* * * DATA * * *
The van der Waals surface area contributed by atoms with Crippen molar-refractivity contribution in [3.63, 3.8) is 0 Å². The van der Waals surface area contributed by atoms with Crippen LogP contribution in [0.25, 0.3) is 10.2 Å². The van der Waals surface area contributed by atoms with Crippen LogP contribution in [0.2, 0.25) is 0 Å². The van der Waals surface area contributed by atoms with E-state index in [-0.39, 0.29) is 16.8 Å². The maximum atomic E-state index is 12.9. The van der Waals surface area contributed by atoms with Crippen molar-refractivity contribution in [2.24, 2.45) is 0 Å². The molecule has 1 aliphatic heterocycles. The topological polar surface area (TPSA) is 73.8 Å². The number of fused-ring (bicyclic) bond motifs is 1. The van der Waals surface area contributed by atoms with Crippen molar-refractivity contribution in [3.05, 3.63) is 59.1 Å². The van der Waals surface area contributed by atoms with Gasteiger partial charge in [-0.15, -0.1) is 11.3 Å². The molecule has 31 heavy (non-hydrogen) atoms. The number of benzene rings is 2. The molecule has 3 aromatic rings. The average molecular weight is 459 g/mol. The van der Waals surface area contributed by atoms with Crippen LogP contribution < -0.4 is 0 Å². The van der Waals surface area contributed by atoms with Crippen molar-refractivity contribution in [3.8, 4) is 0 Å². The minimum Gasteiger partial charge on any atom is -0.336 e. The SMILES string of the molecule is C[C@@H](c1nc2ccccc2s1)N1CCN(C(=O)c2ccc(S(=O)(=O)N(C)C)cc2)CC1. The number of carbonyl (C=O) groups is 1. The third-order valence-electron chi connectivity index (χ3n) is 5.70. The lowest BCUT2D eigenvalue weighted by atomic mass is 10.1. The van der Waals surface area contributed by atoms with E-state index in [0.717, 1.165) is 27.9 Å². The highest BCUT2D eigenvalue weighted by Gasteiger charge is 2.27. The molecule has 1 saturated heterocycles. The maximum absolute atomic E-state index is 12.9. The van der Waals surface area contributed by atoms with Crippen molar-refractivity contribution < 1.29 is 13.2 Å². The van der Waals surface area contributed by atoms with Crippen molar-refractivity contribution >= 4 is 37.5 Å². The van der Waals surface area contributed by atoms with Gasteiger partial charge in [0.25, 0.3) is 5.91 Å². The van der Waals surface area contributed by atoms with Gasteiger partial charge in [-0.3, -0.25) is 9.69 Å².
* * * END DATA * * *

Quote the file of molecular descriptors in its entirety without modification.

The van der Waals surface area contributed by atoms with Crippen molar-refractivity contribution in [3.63, 3.8) is 0 Å². The van der Waals surface area contributed by atoms with Crippen LogP contribution in [0.25, 0.3) is 10.2 Å². The van der Waals surface area contributed by atoms with Crippen LogP contribution in [0.2, 0.25) is 0 Å². The van der Waals surface area contributed by atoms with E-state index in [-0.39, 0.29) is 16.8 Å². The maximum atomic E-state index is 12.9. The van der Waals surface area contributed by atoms with Crippen molar-refractivity contribution in [2.24, 2.45) is 0 Å². The molecule has 1 aliphatic heterocycles. The topological polar surface area (TPSA) is 73.8 Å². The number of fused-ring (bicyclic) bond motifs is 1. The van der Waals surface area contributed by atoms with Crippen molar-refractivity contribution in [3.05, 3.63) is 59.1 Å². The van der Waals surface area contributed by atoms with Gasteiger partial charge in [-0.15, -0.1) is 11.3 Å². The molecule has 31 heavy (non-hydrogen) atoms. The number of benzene rings is 2. The molecule has 3 aromatic rings. The average molecular weight is 459 g/mol. The van der Waals surface area contributed by atoms with Crippen LogP contribution < -0.4 is 0 Å². The van der Waals surface area contributed by atoms with Crippen molar-refractivity contribution in [3.8, 4) is 0 Å². The minimum Gasteiger partial charge on any atom is -0.336 e. The SMILES string of the molecule is C[C@@H](c1nc2ccccc2s1)N1CCN(C(=O)c2ccc(S(=O)(=O)N(C)C)cc2)CC1. The number of carbonyl (C=O) groups is 1. The third-order valence-electron chi connectivity index (χ3n) is 5.70. The lowest BCUT2D eigenvalue weighted by atomic mass is 10.1. The van der Waals surface area contributed by atoms with E-state index in [0.717, 1.165) is 27.9 Å². The highest BCUT2D eigenvalue weighted by Gasteiger charge is 2.27. The molecule has 1 saturated heterocycles. The maximum absolute atomic E-state index is 12.9. The van der Waals surface area contributed by atoms with Crippen molar-refractivity contribution < 1.29 is 13.2 Å². The van der Waals surface area contributed by atoms with Crippen molar-refractivity contribution >= 4 is 37.5 Å². The van der Waals surface area contributed by atoms with Gasteiger partial charge in [0.25, 0.3) is 5.91 Å². The van der Waals surface area contributed by atoms with Gasteiger partial charge in [-0.3, -0.25) is 9.69 Å².